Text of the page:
In family history research, we often glean valuable information from genealogies published in the late nineteenth and early twentieth centuries, the period when genealogical publishing was enjoying its first real heyday in the United States. For my family, a standard resource is the 1913 genealogy John Grow of Ipswich/John (Groo) Grow of Oxford by George W. Davis, a retired U.S. Army general whose mother was a Grow. Like many other pioneering genealogists of his day, Davis was a relentless researcher and a meticulous compiler of data – and for years I looked upon his work with a respect bordering on awe. Only recently did I discover that he deliberately sanitized the historical record to present Grow family members in the most favorable light possible.
The first warning sign came while I was researching my family’s Revolutionary War military service. In his genealogy, Davis highlighted the war record of Ebenezer Grow (1755-1827) of Pomfret, Connecticut, claiming that Ebenezer “marched … to Boston on the occasion of the Lexington Alarm in 1775,” was “commended for gallantry at the battle of Long Island” in 1776, and continued to fight as a soldier in the Continental Army until the end of the revolution in 1783.
Davis also claimed that Ebenezer was involved in a famous military incident in February 1779, when General Israel Putnam and 150 American soldiers were surprised by 1,500 British troops outside an Episcopal church in Greenwich, Connecticut. The church was situated on the crest of a hill that descended steeply to the valley floor below, and to avoid the tiring climb up the spiraling road that led to the summit, the congregation had placed 70 broad stepping-stones on the hillside leading directly to the church. Nearly surrounded and with British dragoons closing in, Putnam made a spectacular escape by plunging down the steep precipice on horseback under heavy British gunfire. According to Davis, Ebenezer Grow “rode with his chief down the stone steps at Greenwich.”
Nearly surrounded and with British dragoons closing in, Putnam made a spectacular escape by plunging down the steep precipice on horseback under heavy British gunfire.
That Ebenezer served in the revolution from 1776 onward is verifiable. But after exhaustive research, I could find no evidence that he was recognized for gallantry at Long Island or that he accompanied Israel Putnam on his daring escape at Greenwich. It’s possible that Davis, with his military background, had access to records that are now lost or that I was unable to find. Ebenezer, however, made no mention of battlefield commendations or acts of bravery in his postwar applications for a Revolutionary War pension, despite the fact that a documented record of heroism would have lent powerful support to those requests.
In a letter to the pension office verifying Ebenezer’s military service, one of his commanding officers – Col. Thomas Grosvenor of Pomfret, who knew him well – said nothing about any military exploits but instead described him simply as “a person somewhat deranged in Mind by turns.” Davis, who cited the pension records as a source, chose to omit that detail in favor of unverifiable references to Ebenezer’s military valor.
Omissions of a more glaring nature can be found in Davis’ genealogical profile of Ebenezer’s brother William Grow (1749-1830), the first minister of the Grow Hill Baptist Church in Hampton, Connecticut. In a vaguely worded reference to a 1783 church crisis, Davis wrote that William Grow was “excluded” from the church after unspecified “charges” were brought against him stemming from his “relations with another member.” In actuality, the church records – which Davis cited as his source – provide a detailed account of the crisis, relating that William (who was married with three daughters at the time) had fathered an out-of-wedlock child with an unmarried young woman in the congregation (Eunice Abbott) a month earlier, and that in response the church had voted to “reject Elder William Grow” as ”Either our Elder or a brother” after finding him “gilty [sic] of the Sin of whoredom or fornication.” To protect the Grow family name from embarrassment, Davis simply omitted the salacious details from his account.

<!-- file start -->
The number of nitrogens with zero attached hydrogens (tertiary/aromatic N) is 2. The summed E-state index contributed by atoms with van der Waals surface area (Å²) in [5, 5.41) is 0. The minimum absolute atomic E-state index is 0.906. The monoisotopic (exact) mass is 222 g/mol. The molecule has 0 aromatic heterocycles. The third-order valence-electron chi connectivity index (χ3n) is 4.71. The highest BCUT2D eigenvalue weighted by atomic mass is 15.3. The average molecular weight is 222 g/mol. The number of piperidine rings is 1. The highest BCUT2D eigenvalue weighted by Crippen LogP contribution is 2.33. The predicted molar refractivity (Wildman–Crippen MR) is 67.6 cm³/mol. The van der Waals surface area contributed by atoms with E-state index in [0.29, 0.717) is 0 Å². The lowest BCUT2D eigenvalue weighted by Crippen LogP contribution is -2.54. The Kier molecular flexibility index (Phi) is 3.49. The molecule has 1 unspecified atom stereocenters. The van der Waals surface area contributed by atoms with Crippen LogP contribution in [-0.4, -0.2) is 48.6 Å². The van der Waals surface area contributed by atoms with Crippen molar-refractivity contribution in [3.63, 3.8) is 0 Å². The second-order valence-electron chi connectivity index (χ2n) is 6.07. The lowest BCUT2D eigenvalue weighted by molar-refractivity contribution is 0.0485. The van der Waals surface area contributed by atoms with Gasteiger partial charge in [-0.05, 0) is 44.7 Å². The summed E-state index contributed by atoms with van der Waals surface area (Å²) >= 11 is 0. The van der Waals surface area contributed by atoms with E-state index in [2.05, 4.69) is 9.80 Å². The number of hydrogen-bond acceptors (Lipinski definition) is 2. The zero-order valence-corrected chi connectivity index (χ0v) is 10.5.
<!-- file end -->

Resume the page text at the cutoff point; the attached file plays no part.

I’m grateful to live and write in a period when genealogical standards have progressed to a point where we can acknowledge our ancestors’ flaws and human failings without embarrassment — and where we no longer feel the need to protect our families’ honor by air-brushing the inevitable blemishes from the family record.
 John Grow of Ipswich/John (Groo) Grow of Oxford (Washington, D.C.: Privately printed by the Carnahan Press, 1913; repr. Salem, Mass.: Higginson Book Company, n.d.), 78-80.
 Ibid., 40.
 Col. David Humphreys, An Essay on the Life of the Honorable Major-General Israel Putnam: Addressed to the State Society of the Cincinnati in Connecticut (Middletown, Conn., 1794), 164; Susan Jewett Griggs, Folklore and Firesides of Pomfret, Hampton and Vicinity (Abington, Conn.: Privately published, 1950), Pomfret section, 104; John Niven, Connecticut Hero: Israel Putnam (Hartford: American Revolution Bicentennial Commission of Connecticut, 1977), 82.
 Davis, John Grow of Ipswich, 40.
 Ebenezer Grow Pension File, No. 36566, “Revolutionary War Pensions,” online database at footnote.com.
 Davis, John Grow of Ipswich, 36-37.
 Hampton Baptist Church Records, 1770-1853 (ms.974.62/H182b), Connecticut State Library, Hartford, 1: 45-47.